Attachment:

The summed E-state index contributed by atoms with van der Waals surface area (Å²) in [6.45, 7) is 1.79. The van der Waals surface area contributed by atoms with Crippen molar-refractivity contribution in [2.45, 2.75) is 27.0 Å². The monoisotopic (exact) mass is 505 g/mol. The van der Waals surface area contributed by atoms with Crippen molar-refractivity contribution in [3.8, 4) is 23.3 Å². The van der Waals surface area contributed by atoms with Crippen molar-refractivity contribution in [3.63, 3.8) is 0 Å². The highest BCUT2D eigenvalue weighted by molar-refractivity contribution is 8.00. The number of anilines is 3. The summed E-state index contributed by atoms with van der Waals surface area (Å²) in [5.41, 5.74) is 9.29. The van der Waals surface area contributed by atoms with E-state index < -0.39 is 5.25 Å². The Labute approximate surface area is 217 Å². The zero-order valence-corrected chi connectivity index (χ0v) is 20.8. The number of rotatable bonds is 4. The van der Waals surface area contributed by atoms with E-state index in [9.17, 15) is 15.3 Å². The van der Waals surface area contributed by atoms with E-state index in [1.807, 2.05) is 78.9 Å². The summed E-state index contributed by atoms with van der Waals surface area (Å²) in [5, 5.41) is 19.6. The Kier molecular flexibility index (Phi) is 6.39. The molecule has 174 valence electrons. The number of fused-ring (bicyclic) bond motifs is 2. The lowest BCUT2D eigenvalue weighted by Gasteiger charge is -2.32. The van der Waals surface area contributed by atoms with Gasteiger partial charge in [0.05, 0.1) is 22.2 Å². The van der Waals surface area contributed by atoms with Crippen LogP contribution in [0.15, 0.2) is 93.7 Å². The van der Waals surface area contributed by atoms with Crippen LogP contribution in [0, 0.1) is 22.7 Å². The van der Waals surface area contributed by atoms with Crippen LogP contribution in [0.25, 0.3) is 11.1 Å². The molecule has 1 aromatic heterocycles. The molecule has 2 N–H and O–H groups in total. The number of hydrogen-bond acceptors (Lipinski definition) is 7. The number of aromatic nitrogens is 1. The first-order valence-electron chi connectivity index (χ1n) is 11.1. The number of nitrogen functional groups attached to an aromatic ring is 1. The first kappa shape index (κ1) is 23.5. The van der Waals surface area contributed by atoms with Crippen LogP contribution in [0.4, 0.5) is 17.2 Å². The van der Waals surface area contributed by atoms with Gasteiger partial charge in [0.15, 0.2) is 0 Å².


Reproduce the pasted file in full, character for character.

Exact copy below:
The summed E-state index contributed by atoms with van der Waals surface area (Å²) in [6.45, 7) is 1.79. The van der Waals surface area contributed by atoms with Crippen molar-refractivity contribution in [2.45, 2.75) is 27.0 Å². The monoisotopic (exact) mass is 505 g/mol. The van der Waals surface area contributed by atoms with Crippen molar-refractivity contribution in [3.8, 4) is 23.3 Å². The van der Waals surface area contributed by atoms with Crippen molar-refractivity contribution in [3.63, 3.8) is 0 Å². The highest BCUT2D eigenvalue weighted by molar-refractivity contribution is 8.00. The number of anilines is 3. The summed E-state index contributed by atoms with van der Waals surface area (Å²) in [5.41, 5.74) is 9.29. The van der Waals surface area contributed by atoms with E-state index < -0.39 is 5.25 Å². The Labute approximate surface area is 217 Å². The zero-order valence-corrected chi connectivity index (χ0v) is 20.8. The number of rotatable bonds is 4. The van der Waals surface area contributed by atoms with E-state index in [9.17, 15) is 15.3 Å². The van der Waals surface area contributed by atoms with E-state index in [1.807, 2.05) is 78.9 Å². The summed E-state index contributed by atoms with van der Waals surface area (Å²) in [5, 5.41) is 19.6. The Kier molecular flexibility index (Phi) is 6.39. The molecule has 174 valence electrons. The number of fused-ring (bicyclic) bond motifs is 2. The lowest BCUT2D eigenvalue weighted by Gasteiger charge is -2.32. The van der Waals surface area contributed by atoms with Gasteiger partial charge in [0.05, 0.1) is 22.2 Å². The van der Waals surface area contributed by atoms with Crippen LogP contribution in [0.15, 0.2) is 93.7 Å². The van der Waals surface area contributed by atoms with Crippen LogP contribution in [0, 0.1) is 22.7 Å². The van der Waals surface area contributed by atoms with Crippen LogP contribution in [0.25, 0.3) is 11.1 Å². The molecule has 1 aromatic heterocycles. The molecule has 2 N–H and O–H groups in total. The number of hydrogen-bond acceptors (Lipinski definition) is 7. The number of aromatic nitrogens is 1. The first-order valence-electron chi connectivity index (χ1n) is 11.1. The number of nitrogen functional groups attached to an aromatic ring is 1. The first kappa shape index (κ1) is 23.5. The van der Waals surface area contributed by atoms with Crippen LogP contribution in [0.4, 0.5) is 17.2 Å². The van der Waals surface area contributed by atoms with Gasteiger partial charge in [0.15, 0.2) is 0 Å².